Something truly incredible happened on January 21. Several top officials from the Obama administration woke up and decided to join Twitter now that they were out of jobs. It must have been like turning on the TV news for the first time after coming out of an eight-year-long coma because none of them can seem to grasp the concept that they were the ones actually in charge of a world seemingly spinning out of control.
It’s like the person who shows up the party without booze and then hangs around until everyone is gone while complaining there’s no more booze: Several former Obama administration advisors have taken to Twitter to voice not only their deep concern with the new administration, but a dark and dangerous world they seem to think they had nothing to do with.
“Don’t do stupid shit,” a famous mantra of the Obama administration, apparently didn’t translate over to “Don’t tweet stupid shit” post presidency. Three basic examples sum up the astonishing lack of self awareness on the part of our new crop of social-media lecturers. And the media doesn’t seem to be rushing into a metaphorical burning building to remind them of this, but instead actually giving them larger platforms.
Former Deputy National Security Advisor Ben Rhodes has been chirping from pretty much the second he walked out the door, but on the night of President Trump’s joint address to Congress he was especially vocal about Trump’s choice of words.
“What was accomplished by declaring war on “radical Islamic terrorism”? Just alienating Muslim allies who we need, and emboldening terrorists,” he tweeted.
There are so many amazing layers to this tweet that I was surprised he didn’t forget to switch accounts and tweet it under Jeffrey Goldberg instead. To his credit, If anyone knows anything about emboldening terrorists, it sure would be Obama’s chief architect of messaging while the administration delivered pallet after pallet of cash to Iran to enrich uranium in exchange for American hostages. (It was a deal, by the way, that he admitted had to be kept a secret from both media and the American people.)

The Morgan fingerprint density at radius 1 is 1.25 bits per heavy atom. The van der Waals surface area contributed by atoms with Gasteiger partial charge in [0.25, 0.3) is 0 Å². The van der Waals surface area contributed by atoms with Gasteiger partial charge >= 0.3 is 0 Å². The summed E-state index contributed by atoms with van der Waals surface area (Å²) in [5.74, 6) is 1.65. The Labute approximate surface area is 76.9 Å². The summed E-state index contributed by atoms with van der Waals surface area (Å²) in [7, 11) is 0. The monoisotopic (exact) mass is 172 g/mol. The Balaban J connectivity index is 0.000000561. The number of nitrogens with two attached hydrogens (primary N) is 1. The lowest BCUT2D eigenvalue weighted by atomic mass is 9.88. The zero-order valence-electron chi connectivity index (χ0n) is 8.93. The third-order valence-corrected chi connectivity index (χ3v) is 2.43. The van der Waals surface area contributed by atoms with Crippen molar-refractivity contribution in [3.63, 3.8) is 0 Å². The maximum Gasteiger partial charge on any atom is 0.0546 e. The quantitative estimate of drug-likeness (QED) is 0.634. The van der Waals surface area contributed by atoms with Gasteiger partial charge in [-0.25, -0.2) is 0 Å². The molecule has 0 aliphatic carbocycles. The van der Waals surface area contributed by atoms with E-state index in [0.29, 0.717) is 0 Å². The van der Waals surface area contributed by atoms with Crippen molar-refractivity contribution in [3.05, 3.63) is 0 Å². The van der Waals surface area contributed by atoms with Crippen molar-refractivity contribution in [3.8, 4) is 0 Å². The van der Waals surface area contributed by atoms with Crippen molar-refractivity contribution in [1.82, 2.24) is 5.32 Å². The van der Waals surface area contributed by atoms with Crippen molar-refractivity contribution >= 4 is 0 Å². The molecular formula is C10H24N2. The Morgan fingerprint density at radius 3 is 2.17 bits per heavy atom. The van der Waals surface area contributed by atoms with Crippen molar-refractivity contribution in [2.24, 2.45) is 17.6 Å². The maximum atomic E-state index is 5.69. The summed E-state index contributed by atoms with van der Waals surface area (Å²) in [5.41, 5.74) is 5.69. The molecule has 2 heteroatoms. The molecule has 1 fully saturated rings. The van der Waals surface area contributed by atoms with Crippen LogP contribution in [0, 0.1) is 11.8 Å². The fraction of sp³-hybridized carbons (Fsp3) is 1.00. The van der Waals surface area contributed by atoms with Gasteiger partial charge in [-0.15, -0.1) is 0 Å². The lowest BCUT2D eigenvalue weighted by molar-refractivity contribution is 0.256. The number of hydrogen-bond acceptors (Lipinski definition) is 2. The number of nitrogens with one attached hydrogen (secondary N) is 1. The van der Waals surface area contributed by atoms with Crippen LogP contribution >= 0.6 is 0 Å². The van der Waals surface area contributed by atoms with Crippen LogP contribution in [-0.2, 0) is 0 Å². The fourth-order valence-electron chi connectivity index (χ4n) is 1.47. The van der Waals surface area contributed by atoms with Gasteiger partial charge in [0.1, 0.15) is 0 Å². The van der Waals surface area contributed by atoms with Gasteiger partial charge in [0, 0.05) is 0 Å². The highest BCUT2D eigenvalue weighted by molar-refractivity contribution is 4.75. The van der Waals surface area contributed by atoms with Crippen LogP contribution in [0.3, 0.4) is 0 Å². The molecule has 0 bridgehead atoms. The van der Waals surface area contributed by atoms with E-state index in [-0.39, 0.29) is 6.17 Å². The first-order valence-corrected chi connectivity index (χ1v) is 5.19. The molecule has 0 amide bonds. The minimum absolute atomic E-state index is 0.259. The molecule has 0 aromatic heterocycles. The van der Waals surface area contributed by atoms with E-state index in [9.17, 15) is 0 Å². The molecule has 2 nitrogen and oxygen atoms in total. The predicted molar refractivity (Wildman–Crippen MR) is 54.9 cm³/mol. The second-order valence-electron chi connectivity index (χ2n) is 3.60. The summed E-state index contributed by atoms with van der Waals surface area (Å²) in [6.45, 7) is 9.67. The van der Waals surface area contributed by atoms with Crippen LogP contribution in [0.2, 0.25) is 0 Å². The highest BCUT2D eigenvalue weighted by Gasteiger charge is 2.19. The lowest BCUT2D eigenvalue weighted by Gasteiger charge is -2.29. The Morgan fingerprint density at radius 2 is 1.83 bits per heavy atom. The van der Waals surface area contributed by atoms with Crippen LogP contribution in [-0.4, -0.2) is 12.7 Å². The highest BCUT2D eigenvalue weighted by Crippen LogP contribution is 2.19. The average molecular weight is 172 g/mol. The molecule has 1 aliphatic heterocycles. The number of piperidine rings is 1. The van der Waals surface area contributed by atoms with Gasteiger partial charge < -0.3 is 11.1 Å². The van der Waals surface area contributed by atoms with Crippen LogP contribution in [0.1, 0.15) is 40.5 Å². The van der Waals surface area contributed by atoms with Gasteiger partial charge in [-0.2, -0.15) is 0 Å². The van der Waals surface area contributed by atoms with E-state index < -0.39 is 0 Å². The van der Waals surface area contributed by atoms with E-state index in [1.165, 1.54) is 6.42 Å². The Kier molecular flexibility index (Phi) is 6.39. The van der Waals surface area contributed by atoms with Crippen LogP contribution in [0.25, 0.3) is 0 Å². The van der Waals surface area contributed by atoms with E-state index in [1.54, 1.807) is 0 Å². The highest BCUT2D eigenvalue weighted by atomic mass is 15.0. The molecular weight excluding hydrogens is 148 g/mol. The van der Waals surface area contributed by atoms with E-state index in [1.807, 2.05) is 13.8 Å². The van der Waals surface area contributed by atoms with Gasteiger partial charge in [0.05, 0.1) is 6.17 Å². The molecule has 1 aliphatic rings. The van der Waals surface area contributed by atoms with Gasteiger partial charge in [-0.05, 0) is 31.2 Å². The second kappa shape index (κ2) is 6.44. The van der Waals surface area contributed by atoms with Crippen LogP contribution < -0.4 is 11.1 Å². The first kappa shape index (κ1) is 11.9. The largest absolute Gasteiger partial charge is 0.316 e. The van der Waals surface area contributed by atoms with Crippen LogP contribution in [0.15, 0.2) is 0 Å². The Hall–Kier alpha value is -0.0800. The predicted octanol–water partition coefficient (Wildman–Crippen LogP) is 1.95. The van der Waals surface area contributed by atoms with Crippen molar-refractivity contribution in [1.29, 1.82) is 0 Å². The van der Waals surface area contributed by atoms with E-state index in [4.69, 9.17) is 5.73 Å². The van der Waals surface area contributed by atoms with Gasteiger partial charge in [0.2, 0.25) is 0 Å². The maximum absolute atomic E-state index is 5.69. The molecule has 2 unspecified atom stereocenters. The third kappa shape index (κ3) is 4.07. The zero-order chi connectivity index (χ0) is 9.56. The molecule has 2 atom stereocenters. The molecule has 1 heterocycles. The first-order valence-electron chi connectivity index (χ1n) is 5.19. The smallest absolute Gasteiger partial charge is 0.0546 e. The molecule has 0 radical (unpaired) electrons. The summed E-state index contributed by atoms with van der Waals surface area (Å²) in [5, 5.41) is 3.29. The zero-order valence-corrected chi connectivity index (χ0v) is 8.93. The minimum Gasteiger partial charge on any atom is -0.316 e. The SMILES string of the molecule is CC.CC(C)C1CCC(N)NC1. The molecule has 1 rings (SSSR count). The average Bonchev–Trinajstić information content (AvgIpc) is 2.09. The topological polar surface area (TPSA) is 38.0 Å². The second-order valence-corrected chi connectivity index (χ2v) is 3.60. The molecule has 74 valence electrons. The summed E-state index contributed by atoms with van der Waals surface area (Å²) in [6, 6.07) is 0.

Not to be outdone in the ironic tweet department, Benghazi messaging czar Susan Rice finally jumped into the mud pen with a tweet and op-ed in the Washington Post titled: “When the White House twists the truth, we are all less safe.” Democracy dies in irony, apparently. Rice regains the reader with such pontifications as this:
To lead effectively, the United States must maintain respect and trust. So, when a White House deliberately dissembles and serially contorts the facts, its actions pose a serious risk to America’s global leadership, among friends and adversaries alike.
She goes on to say:
Finally, many Americans, not just the broader world, recoil in anxiety and confusion when a U.S. administration fosters counterfactual assertions and projects unpredictability. When the American people question the commander in chief’s statements, his ability to harness public support to confront a national crisis is undermined.
She is right. There certainly was a lot of “recoiling in anxiety” on September 13, 2012 when ISIS flags were hoisted above embassies in the Middle East, and the statement coming from the commander in chief was that an obscure YouTube video was the sole reason for all of it. Secretary of State Hillary Clinton stated as much in front of four flag-draped coffins.
Rice then, of course, famously made her way to all four major Sunday morning shows and continued to propagate this myth. She did so without a cabal of overly dramatic media truth-tellers and fact checkers turning to the camera and threatening to never book her again. Rice has now been simply allowed to move back into the fold.
And rounding out this Twitter Tri-Force of Bewilderment, Samantha Power weighed in on the recent revelation of a mass grave discovered near Mosul, found after coalition forces retook the area from ISIS.